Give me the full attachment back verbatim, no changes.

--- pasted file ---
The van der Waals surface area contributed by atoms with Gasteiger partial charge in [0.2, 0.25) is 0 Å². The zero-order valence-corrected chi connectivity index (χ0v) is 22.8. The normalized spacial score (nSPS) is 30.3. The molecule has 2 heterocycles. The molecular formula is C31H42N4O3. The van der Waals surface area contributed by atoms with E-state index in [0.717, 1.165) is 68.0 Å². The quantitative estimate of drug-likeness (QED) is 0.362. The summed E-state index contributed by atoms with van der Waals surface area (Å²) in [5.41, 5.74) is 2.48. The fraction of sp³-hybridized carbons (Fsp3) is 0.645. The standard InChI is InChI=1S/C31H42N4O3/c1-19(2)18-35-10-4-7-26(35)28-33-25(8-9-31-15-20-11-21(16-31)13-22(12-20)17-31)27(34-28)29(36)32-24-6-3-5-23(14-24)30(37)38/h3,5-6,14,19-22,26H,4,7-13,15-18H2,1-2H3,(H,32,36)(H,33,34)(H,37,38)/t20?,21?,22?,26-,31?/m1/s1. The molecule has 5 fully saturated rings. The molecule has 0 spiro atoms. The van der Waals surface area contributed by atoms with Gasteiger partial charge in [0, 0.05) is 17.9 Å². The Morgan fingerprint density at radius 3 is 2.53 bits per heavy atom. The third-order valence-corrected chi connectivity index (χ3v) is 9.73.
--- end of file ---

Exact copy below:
The van der Waals surface area contributed by atoms with Gasteiger partial charge in [0.2, 0.25) is 0 Å². The zero-order valence-corrected chi connectivity index (χ0v) is 22.8. The normalized spacial score (nSPS) is 30.3. The molecule has 2 heterocycles. The molecular formula is C31H42N4O3. The van der Waals surface area contributed by atoms with E-state index in [0.717, 1.165) is 68.0 Å². The quantitative estimate of drug-likeness (QED) is 0.362. The summed E-state index contributed by atoms with van der Waals surface area (Å²) in [5.41, 5.74) is 2.48. The fraction of sp³-hybridized carbons (Fsp3) is 0.645. The standard InChI is InChI=1S/C31H42N4O3/c1-19(2)18-35-10-4-7-26(35)28-33-25(8-9-31-15-20-11-21(16-31)13-22(12-20)17-31)27(34-28)29(36)32-24-6-3-5-23(14-24)30(37)38/h3,5-6,14,19-22,26H,4,7-13,15-18H2,1-2H3,(H,32,36)(H,33,34)(H,37,38)/t20?,21?,22?,26-,31?/m1/s1. The molecule has 5 fully saturated rings. The molecule has 0 spiro atoms. The van der Waals surface area contributed by atoms with Gasteiger partial charge in [0, 0.05) is 17.9 Å². The Morgan fingerprint density at radius 3 is 2.53 bits per heavy atom. The third-order valence-corrected chi connectivity index (χ3v) is 9.73.